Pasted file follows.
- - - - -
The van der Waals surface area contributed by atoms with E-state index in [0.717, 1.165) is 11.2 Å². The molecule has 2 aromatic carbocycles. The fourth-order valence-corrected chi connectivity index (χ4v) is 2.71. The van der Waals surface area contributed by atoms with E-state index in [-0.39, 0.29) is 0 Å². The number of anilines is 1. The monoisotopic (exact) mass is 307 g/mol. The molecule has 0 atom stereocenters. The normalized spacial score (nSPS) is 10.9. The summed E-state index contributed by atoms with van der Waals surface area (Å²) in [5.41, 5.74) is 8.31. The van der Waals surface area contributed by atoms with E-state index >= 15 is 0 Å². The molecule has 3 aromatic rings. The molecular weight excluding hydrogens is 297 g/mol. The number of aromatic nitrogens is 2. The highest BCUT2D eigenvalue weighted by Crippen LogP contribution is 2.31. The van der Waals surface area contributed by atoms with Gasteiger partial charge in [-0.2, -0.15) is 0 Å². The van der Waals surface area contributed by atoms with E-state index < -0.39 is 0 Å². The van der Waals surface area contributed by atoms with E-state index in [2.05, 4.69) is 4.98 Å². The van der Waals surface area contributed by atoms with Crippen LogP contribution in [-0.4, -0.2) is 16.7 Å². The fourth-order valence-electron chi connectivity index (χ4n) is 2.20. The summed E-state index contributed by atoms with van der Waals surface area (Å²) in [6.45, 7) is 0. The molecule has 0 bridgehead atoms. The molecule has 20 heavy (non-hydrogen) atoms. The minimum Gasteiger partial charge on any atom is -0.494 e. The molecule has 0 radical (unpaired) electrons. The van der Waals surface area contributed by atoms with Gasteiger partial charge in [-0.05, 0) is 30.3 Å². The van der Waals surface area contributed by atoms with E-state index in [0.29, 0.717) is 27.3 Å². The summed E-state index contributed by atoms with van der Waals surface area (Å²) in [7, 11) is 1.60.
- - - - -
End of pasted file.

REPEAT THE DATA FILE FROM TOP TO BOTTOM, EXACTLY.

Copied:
The van der Waals surface area contributed by atoms with E-state index in [0.717, 1.165) is 11.2 Å². The molecule has 2 aromatic carbocycles. The fourth-order valence-corrected chi connectivity index (χ4v) is 2.71. The van der Waals surface area contributed by atoms with E-state index in [-0.39, 0.29) is 0 Å². The number of anilines is 1. The monoisotopic (exact) mass is 307 g/mol. The molecule has 0 atom stereocenters. The normalized spacial score (nSPS) is 10.9. The summed E-state index contributed by atoms with van der Waals surface area (Å²) in [5.41, 5.74) is 8.31. The van der Waals surface area contributed by atoms with E-state index >= 15 is 0 Å². The molecule has 3 aromatic rings. The molecular weight excluding hydrogens is 297 g/mol. The number of aromatic nitrogens is 2. The highest BCUT2D eigenvalue weighted by Crippen LogP contribution is 2.31. The van der Waals surface area contributed by atoms with Gasteiger partial charge in [-0.2, -0.15) is 0 Å². The van der Waals surface area contributed by atoms with E-state index < -0.39 is 0 Å². The van der Waals surface area contributed by atoms with E-state index in [2.05, 4.69) is 4.98 Å². The van der Waals surface area contributed by atoms with Crippen LogP contribution in [-0.4, -0.2) is 16.7 Å². The fourth-order valence-electron chi connectivity index (χ4n) is 2.20. The summed E-state index contributed by atoms with van der Waals surface area (Å²) in [6.45, 7) is 0. The molecule has 0 bridgehead atoms. The molecule has 20 heavy (non-hydrogen) atoms. The minimum Gasteiger partial charge on any atom is -0.494 e. The molecule has 0 radical (unpaired) electrons. The van der Waals surface area contributed by atoms with Gasteiger partial charge in [-0.05, 0) is 30.3 Å². The van der Waals surface area contributed by atoms with E-state index in [0.29, 0.717) is 27.3 Å². The summed E-state index contributed by atoms with van der Waals surface area (Å²) in [7, 11) is 1.60.